Behaviour and Characteristics of Perpetrators of Online-facilitated Child Sexual Abuse and Exploitation: A Rapid Evidence Assessment
The Independent Inquiry into Child Sexual Abuse: The primary remit of the Independent Inquiry into Child Sexual Abuse (IICSA) is to explore how public bodies and other non-state institutions in England and Wales have handled their duty of care in protecting children from sexual abuse. One of the investigations focuses on the institutional responses to child sexual abuse (CSA) and exploitation facilitated by the internet. This is referred to as the Internet Investigation.
ICT and CSA: Evidence suggests that all perpetrators of online-facilitated CSA have broadly been using information and communication technology (ICT) to commit child abuse since the late 1980s.
Research aims and objectives: IICSA commissioned this rapid evidence assessment as part of its investigation into the internet and CSA. Its aim was to answer the question: ‘What is known about the behaviour and characteristics of people who sexually abuse or exploit children, where such abuse is facilitated by the internet?’
Research aims and objectives
In responding to the primary research question listed above, the rapid evidence assessment considered how perpetrators use specific technologies to offend and how the availability of these technologies influences perpetrators’ behaviour, how perpetrators identify and target potential victims across forums, and what the key safeguarding challenges are for institutions raised by changing technologies and associated perpetrator behaviour.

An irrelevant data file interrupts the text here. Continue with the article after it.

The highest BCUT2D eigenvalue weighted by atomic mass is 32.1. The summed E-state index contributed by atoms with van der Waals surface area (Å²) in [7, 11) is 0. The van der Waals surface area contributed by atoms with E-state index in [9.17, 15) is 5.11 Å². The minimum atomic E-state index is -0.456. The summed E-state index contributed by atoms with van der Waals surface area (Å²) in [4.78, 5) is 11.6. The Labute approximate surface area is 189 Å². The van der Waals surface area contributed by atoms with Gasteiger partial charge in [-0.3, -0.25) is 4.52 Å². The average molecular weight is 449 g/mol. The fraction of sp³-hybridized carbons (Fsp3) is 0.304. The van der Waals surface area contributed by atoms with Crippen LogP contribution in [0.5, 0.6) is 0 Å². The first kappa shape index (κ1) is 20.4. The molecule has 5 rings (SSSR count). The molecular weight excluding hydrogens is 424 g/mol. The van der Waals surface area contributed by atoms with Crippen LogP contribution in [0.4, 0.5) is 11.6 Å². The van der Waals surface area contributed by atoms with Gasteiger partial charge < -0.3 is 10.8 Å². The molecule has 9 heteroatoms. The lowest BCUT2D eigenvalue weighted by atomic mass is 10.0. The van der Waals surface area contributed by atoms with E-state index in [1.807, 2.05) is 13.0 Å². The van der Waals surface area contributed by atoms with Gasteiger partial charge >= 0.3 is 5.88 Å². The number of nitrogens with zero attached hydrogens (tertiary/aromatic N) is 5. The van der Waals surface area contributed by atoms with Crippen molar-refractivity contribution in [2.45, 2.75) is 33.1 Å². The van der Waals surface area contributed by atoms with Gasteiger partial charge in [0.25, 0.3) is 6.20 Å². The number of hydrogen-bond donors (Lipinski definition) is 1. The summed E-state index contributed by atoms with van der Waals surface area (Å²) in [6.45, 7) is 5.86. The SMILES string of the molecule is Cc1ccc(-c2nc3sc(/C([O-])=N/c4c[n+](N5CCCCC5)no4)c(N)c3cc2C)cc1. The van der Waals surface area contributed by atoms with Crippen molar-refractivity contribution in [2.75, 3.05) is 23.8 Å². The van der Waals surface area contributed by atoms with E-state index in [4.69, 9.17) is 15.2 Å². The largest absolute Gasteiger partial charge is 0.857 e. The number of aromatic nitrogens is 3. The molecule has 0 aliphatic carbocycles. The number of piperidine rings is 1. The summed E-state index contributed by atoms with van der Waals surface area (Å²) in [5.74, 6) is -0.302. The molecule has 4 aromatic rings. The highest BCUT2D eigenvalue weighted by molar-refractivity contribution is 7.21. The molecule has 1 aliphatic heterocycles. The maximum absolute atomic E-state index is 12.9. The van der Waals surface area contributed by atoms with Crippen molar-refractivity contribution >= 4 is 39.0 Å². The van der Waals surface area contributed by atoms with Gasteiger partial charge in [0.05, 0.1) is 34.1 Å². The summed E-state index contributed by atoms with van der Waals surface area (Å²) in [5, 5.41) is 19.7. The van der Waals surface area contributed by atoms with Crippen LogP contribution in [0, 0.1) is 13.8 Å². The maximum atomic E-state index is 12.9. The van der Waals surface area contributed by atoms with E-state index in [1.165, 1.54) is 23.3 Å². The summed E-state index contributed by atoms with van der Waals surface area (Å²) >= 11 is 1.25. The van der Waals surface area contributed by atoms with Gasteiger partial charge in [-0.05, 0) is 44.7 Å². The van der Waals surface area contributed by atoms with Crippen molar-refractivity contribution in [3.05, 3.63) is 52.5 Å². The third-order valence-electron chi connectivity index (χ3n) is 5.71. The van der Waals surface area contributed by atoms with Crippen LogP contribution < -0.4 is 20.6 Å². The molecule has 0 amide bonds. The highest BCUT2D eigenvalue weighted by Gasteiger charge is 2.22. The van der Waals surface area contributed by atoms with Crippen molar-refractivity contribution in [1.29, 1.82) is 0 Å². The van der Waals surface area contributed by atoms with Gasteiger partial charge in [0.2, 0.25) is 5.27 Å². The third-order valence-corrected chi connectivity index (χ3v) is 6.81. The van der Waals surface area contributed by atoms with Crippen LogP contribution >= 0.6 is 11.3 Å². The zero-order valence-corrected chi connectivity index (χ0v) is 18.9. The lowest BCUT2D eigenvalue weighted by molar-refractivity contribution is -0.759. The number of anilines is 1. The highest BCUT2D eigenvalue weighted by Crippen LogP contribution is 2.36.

The rapid evidence assessment also sought to identify evidence regarding emerging types of offences, including self-generated material in sexual solicitation, exploitation and abuse of children, sexual extortion, and offences in which self-generated sexual material shared freely online by children is identified and circulated by perpetrators with an interest in child sexual exploitation material.
Lastly, the rapid evidence assessment also aimed to capture information pertaining to children who perpetrate online-facilitated sexual abuse against peers, relationships between different types of offending, and pathways into offending.
The rapid evidence assessment was conducted in four stages: pilot, evidence selecting, evidence screening and evidence synthesising.
The findings from the above points are presented to best synthesise the information in responding to each one while considering the primary research question.